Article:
Fishing and hunting are both similar in terms of the myths surrounding them. Rain is no exception, and any salty angler will have an opinion to express on the matter of rain and when to take advantage of it. But is there anything to take advantage of? Do fish bite in the rain?
In general, fish activity decreases in the rain, especially in heavy rain. However, it doesn’t stay that way. What you want to avoid, is casting right when the rain starts. Instead, give it a little time, and the fishing will quickly become exceptional.
Of course, there’s more to it than that. Rainfall during the cold, winter months isn’t quite the same as rainfall in the middle of the summer. Rain has a unique effect on fish and their instinctive habits. It changes their rhythm.
Tips for Fishing in the Rain
If you want to improve your take during the rainy season, you need to understand how rain affects the fish and what they normally do in the beginning, throughout, and after a decent rainfall. After all, fish react to rain for several reasons.
- Changes the salt level rapidly along the surface (if you’re saltwater fishing, that is)
- Increases water movement
- Reduces oxygen and temperature temporarily
- Cloudiness of the water changes
Fish only do three things—swim, eat, and breed. A heavy rain changes their ability to do all of the above. Fish used to swimming in a calm pond are suddenly deluged with rapidly changing surface turbulence.
They’re forced deeper as the oxygen along the surface is depleted. Their visual abilities change as well, and they become more easily spooked since they can no longer see to the same degree as before.
All these things would lead an angler to believe that fishing in the rain is the worst possible thing to do. The key is to wait.
No one wants to sit outside in driving rain, especially in a little john boat, out on the water. However, if you can tolerate it, your fishing luck will improve drastically if you wait until the heavy or moderate rain turns into a drizzle. It improves even more in the hour or so immediately after the rain passes.
2. Stick to the surface
Once the rain dies down, the fish become less spooked. They still can’t see as well, but the oxygen rushes back in, and they almost go into a feeding frenzy close to the surface. The line you use is irrelevant since they can’t see it, so go with your favorite braided, monofilament, or fluorocarbon.
A good topwater crankbait will serve you very well in this instance.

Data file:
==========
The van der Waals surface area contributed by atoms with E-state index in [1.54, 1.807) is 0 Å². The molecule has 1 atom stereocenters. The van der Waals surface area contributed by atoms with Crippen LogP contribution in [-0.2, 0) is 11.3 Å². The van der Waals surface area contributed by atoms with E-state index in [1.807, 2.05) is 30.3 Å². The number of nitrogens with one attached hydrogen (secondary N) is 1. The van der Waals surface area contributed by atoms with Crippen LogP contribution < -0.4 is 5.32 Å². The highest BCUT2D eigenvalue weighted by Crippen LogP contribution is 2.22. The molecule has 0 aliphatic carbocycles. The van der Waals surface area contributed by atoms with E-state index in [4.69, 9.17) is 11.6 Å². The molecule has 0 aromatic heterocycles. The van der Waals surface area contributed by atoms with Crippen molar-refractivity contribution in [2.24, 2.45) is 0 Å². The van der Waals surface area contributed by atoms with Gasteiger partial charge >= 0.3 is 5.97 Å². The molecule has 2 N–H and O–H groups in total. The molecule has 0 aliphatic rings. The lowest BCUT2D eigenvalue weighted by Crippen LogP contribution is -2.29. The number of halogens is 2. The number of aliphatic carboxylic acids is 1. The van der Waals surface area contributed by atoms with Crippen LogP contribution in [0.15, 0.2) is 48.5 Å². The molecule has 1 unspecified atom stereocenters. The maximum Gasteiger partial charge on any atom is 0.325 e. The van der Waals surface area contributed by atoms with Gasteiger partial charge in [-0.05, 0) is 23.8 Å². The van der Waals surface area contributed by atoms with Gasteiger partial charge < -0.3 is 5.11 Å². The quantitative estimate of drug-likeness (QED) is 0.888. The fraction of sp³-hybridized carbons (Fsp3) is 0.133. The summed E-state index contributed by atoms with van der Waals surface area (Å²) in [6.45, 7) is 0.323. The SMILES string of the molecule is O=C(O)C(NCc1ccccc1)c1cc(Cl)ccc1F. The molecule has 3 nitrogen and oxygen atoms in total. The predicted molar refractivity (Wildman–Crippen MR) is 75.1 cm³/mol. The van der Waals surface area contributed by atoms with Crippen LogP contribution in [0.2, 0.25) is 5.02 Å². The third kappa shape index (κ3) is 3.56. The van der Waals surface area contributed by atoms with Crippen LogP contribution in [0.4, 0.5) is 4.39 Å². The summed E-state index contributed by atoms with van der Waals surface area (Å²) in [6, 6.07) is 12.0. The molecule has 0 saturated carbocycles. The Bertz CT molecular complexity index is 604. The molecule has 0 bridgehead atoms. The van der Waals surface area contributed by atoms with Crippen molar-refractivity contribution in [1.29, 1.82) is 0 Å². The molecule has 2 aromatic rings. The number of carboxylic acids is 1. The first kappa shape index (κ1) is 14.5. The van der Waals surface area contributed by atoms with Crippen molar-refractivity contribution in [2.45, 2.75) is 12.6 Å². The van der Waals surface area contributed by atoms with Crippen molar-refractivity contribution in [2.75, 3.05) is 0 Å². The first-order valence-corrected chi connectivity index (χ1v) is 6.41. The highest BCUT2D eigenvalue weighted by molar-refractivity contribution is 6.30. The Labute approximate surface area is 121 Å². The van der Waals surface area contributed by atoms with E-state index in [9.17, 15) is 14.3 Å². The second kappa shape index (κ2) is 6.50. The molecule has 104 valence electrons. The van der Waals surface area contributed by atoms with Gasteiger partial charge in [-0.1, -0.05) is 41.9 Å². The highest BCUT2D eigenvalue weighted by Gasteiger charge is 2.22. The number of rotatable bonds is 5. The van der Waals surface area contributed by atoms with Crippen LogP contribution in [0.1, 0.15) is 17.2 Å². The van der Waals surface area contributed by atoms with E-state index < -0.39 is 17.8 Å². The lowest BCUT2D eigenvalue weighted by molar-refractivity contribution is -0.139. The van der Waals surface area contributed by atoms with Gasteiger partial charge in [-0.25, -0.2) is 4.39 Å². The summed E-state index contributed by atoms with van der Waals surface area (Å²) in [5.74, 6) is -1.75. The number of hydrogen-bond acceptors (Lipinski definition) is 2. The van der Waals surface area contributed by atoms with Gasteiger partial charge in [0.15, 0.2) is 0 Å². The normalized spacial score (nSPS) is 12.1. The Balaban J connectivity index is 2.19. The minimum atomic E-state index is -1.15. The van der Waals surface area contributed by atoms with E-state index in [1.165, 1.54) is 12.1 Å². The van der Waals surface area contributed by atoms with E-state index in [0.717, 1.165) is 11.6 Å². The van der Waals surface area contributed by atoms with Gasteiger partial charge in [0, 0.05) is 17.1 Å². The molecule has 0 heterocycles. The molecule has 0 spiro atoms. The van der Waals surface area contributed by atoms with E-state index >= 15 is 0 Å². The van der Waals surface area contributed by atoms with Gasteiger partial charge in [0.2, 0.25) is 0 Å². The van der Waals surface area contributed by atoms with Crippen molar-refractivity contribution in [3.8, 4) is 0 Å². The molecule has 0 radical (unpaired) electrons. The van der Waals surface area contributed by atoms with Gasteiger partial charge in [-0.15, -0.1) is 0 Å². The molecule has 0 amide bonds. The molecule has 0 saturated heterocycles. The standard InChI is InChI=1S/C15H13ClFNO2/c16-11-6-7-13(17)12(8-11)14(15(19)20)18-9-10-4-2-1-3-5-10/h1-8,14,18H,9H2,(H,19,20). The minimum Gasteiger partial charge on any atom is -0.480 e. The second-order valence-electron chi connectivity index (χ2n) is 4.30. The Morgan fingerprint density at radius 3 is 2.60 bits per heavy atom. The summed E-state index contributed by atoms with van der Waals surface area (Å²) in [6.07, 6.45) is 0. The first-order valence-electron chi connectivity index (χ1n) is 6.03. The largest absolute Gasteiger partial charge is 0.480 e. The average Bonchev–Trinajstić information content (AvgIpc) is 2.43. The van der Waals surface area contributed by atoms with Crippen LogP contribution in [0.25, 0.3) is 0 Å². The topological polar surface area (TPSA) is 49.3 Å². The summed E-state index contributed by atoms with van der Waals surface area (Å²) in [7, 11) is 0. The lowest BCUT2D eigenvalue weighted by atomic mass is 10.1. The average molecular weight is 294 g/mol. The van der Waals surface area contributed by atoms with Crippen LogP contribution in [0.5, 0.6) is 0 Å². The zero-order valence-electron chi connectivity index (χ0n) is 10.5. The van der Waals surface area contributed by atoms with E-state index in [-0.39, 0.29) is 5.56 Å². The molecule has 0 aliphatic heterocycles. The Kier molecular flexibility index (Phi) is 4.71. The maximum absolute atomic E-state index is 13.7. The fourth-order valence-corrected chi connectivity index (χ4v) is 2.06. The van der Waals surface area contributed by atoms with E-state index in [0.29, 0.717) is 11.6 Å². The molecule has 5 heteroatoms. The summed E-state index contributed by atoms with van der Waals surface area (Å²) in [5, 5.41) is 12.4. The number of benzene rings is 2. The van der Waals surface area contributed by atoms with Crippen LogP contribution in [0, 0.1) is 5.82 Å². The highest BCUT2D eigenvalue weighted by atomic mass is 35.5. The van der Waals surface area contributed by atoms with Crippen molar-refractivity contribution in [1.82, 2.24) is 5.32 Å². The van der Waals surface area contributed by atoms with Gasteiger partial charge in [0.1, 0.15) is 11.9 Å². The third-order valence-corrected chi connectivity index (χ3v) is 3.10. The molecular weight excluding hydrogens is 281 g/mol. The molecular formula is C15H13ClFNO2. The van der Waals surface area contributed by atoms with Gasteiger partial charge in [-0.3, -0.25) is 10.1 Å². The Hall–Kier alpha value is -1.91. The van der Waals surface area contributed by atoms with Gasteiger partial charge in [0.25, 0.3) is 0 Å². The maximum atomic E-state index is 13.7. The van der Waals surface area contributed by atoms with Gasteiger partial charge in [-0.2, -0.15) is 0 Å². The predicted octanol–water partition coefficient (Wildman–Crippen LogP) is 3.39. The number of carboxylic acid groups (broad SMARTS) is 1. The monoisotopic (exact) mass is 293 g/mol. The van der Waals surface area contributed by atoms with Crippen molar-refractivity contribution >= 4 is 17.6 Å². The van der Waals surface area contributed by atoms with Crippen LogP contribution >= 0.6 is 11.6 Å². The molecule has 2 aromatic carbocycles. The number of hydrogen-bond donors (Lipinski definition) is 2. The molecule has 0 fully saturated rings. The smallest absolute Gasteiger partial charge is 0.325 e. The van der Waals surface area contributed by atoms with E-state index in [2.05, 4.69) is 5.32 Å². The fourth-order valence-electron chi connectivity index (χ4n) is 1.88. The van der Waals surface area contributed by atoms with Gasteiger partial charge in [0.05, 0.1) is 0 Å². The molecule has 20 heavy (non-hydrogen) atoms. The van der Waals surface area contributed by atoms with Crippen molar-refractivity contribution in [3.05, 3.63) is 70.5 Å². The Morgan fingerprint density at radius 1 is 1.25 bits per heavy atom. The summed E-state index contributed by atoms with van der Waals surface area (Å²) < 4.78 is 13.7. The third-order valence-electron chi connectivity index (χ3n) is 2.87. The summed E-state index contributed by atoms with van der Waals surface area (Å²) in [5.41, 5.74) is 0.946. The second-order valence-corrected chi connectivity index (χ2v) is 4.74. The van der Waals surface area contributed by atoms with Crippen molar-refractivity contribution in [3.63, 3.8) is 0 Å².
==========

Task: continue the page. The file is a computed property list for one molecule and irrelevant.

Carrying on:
3. Keep fishing
Don’t hang it up after you catch a few or if there is a small gap in the action. Keep fishing because you can expect the level of activity to last for a good hour after the rainfall moves out of the area.
4. Largemouth bass are excellent targets
If you happen to be in freshwater, largemouth hit their little surface frenzy well before the rain passes through the area. Largemouth bass are much more aggressive during the sprinkling/drizzle phase of the rain than immediately after, though the fishing is still really good.
5. Smelly lures
Along with topwater crankbaits, the best lures are the ones that smell the most. Fish can’t see as well throughout the rain and immediately after. They become much more dependent on their sense of smell.
Is Fishing Better Before or After the Rain
It’s definitely better after the rain, in the hour immediately after it drops from a moderate to heavy rainfall to a drizzle. You’ll notice that right before the rain arrives, fishing is terrible. That’s because you have a different pressure moving in ahead of the rain.
Fish, like most animals, are more closely attuned to changes in the environment, and they can sense a rainstorm coming long before you see the first thunderhead peaking over the trees.
Stick to the shallows before the rainfall and move to deeper water immediately after it passes. Fish tend to move to shallow water right before the rain and in the beginning since they can see better. They move out as the rain tapers off.
Fishing in the rain is not as bad as you think, so long as you time everything right and position yourself for the best possible opportunity. Fish in the shallows as soon as you recognize the rain is coming and move into deeper water as it dies down.
If you suspect rain may be an issue throughout the day, be sure to bring lures that smell and rigs designed for a lot of topwater action. Anything deep during and after the rain won’t be very productive. Last but not least, make sure you bring a raincoat.
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